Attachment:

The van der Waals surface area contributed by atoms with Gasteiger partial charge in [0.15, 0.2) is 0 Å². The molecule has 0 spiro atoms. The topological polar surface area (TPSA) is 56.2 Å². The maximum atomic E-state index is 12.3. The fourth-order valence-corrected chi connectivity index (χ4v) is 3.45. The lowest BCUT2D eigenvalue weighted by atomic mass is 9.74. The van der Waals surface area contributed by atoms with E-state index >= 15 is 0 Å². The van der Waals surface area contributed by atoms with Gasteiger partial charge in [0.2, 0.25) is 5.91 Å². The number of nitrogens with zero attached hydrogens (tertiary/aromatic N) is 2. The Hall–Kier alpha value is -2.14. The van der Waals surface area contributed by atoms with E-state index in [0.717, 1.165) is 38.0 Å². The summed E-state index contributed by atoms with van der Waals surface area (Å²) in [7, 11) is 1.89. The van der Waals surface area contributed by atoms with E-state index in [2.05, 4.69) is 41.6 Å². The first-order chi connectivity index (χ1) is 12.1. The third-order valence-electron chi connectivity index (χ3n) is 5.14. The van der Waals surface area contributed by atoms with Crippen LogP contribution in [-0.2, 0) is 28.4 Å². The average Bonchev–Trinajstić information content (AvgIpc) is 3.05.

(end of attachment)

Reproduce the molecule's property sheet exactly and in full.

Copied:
The van der Waals surface area contributed by atoms with Gasteiger partial charge in [0.15, 0.2) is 0 Å². The molecule has 0 spiro atoms. The topological polar surface area (TPSA) is 56.2 Å². The maximum atomic E-state index is 12.3. The fourth-order valence-corrected chi connectivity index (χ4v) is 3.45. The lowest BCUT2D eigenvalue weighted by atomic mass is 9.74. The van der Waals surface area contributed by atoms with E-state index >= 15 is 0 Å². The van der Waals surface area contributed by atoms with Gasteiger partial charge in [0.2, 0.25) is 5.91 Å². The number of nitrogens with zero attached hydrogens (tertiary/aromatic N) is 2. The Hall–Kier alpha value is -2.14. The van der Waals surface area contributed by atoms with E-state index in [0.717, 1.165) is 38.0 Å². The summed E-state index contributed by atoms with van der Waals surface area (Å²) in [7, 11) is 1.89. The van der Waals surface area contributed by atoms with E-state index in [2.05, 4.69) is 41.6 Å². The first-order chi connectivity index (χ1) is 12.1. The third-order valence-electron chi connectivity index (χ3n) is 5.14. The van der Waals surface area contributed by atoms with Crippen LogP contribution in [-0.2, 0) is 28.4 Å². The average Bonchev–Trinajstić information content (AvgIpc) is 3.05.